Someone had commented on another nimona post of mine about this alu-gobhi ka nimona that is cooked in UP homes and that made me crave for this winter treat. It was made almost the next day, took some time to come to the blog and now again it makes me crave again for a warm bowl of this alu-gobhi wala matar ka nimona. In cold weather, such meals are a bliss.

See a mungodi wala matar ka nimona here..
another plain matar ka nimona without onion garlic here
and here are some basics of matar ka nimona that I posted in my initial days of this blog.

Saturday, January 19, 2013

the Goan food we loved and enjoyed in Goa...

 We were in Goa for an adventure holiday in the first half of this month, enjoyed every moment there do I need to mention? We did a biking (cycling) expedition in the western ghats spanning 5 days and some 300 kms, it was a challenging task for me but absolutely worth all the pain we took. Yes, myself and Arvind both were a part of this expedition. Last time I was alone in an all women group for the Kullu to Khardung-la biking expedition, you would remember if you are a regular reader of BKK.

So Goa was enjoyed to the hilt, the greenery, the sea and the sun and all the seafood we could eat. After the expedition. We stayed back in Goa for 4 more days just to enjoy the local cuisine and to have walks around the markets and beaches. Fortunately, there was an art festival going on at the Kala Academy in Panjim where we found a nice Goan food stall run by a local women organisation. We tasted a few things and were hooked to it. So much so that we used to head for this stall after all the wandering during the daytime and get our dinner packed from this stall, go back to our guest house and enjoy a lavish meal of seafood and local breads. Even the desserts were local all this while. Let me introduce you all to a few foods we loved in Goa.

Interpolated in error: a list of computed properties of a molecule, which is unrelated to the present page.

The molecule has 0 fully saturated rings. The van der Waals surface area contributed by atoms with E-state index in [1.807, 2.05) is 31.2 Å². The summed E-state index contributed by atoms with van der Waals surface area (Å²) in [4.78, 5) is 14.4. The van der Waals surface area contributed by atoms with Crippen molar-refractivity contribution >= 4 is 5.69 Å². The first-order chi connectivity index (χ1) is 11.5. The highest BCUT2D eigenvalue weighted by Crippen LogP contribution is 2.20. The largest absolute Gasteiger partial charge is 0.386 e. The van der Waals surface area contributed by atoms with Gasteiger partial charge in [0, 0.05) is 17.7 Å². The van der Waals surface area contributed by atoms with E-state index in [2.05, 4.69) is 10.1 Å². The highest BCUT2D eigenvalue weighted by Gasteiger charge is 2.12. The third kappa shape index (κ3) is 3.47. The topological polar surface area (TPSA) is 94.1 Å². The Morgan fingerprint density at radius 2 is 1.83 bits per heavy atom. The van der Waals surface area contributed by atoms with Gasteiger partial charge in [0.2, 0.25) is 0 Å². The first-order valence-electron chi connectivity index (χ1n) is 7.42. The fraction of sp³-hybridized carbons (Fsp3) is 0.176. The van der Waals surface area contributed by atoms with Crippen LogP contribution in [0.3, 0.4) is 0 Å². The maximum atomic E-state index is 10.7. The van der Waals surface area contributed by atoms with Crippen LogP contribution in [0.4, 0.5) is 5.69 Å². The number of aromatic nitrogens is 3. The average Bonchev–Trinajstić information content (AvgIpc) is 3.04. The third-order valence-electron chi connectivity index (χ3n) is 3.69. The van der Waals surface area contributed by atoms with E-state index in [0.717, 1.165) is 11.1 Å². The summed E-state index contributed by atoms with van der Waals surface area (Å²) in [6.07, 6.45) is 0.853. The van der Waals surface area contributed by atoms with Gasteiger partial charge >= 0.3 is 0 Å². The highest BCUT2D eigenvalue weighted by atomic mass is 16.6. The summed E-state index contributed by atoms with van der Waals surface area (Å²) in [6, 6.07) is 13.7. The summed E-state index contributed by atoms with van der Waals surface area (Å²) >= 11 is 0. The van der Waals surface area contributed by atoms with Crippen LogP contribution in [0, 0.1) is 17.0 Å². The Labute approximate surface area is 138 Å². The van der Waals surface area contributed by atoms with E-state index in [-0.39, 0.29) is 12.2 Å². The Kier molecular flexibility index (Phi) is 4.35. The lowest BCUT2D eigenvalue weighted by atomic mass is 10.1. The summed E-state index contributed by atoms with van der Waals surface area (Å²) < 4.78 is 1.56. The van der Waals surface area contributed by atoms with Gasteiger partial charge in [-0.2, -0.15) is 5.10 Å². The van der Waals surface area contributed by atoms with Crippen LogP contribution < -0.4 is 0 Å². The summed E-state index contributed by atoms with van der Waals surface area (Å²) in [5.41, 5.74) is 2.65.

This a mussels curry with a coconut base and mild spices. I had seen fisher women selling these on the streets during my cycling expedition and had never imagined these would be so tasty. We had it everyday for dinner along with either chicken Cafreal or a crab curry.